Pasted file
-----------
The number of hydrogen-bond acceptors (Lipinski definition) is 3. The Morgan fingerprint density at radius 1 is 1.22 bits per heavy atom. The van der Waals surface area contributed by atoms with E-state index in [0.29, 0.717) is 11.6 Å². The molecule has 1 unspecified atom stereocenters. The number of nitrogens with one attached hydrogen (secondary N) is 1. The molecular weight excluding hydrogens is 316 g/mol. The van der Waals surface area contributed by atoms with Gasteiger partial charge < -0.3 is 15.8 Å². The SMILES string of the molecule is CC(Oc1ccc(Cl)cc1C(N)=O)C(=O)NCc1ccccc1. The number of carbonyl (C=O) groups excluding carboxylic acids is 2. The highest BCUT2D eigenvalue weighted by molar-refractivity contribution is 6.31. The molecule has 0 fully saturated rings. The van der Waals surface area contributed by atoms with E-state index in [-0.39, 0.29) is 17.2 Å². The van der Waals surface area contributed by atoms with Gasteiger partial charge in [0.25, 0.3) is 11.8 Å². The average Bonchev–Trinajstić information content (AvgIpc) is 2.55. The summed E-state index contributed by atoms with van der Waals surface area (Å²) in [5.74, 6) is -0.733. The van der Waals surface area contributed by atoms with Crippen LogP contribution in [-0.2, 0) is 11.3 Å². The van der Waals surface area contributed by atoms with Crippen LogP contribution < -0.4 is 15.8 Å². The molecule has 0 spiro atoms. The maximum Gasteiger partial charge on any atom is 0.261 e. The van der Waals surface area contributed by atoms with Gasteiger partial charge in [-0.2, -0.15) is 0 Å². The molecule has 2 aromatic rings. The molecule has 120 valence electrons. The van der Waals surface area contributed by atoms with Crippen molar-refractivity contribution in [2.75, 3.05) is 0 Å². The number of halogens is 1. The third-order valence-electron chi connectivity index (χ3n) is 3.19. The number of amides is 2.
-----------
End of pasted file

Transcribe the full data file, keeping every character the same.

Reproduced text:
The number of hydrogen-bond acceptors (Lipinski definition) is 3. The Morgan fingerprint density at radius 1 is 1.22 bits per heavy atom. The van der Waals surface area contributed by atoms with E-state index in [0.29, 0.717) is 11.6 Å². The molecule has 1 unspecified atom stereocenters. The number of nitrogens with one attached hydrogen (secondary N) is 1. The molecular weight excluding hydrogens is 316 g/mol. The van der Waals surface area contributed by atoms with Gasteiger partial charge < -0.3 is 15.8 Å². The SMILES string of the molecule is CC(Oc1ccc(Cl)cc1C(N)=O)C(=O)NCc1ccccc1. The number of carbonyl (C=O) groups excluding carboxylic acids is 2. The highest BCUT2D eigenvalue weighted by molar-refractivity contribution is 6.31. The molecule has 0 fully saturated rings. The van der Waals surface area contributed by atoms with E-state index in [-0.39, 0.29) is 17.2 Å². The van der Waals surface area contributed by atoms with Gasteiger partial charge in [0.25, 0.3) is 11.8 Å². The average Bonchev–Trinajstić information content (AvgIpc) is 2.55. The summed E-state index contributed by atoms with van der Waals surface area (Å²) in [5.74, 6) is -0.733. The van der Waals surface area contributed by atoms with Crippen LogP contribution in [-0.2, 0) is 11.3 Å². The van der Waals surface area contributed by atoms with Crippen LogP contribution < -0.4 is 15.8 Å². The molecule has 0 spiro atoms. The maximum Gasteiger partial charge on any atom is 0.261 e. The van der Waals surface area contributed by atoms with Gasteiger partial charge in [-0.2, -0.15) is 0 Å². The molecule has 2 aromatic rings. The molecule has 120 valence electrons. The van der Waals surface area contributed by atoms with Crippen molar-refractivity contribution in [2.75, 3.05) is 0 Å². The number of halogens is 1. The third-order valence-electron chi connectivity index (χ3n) is 3.19. The number of amides is 2.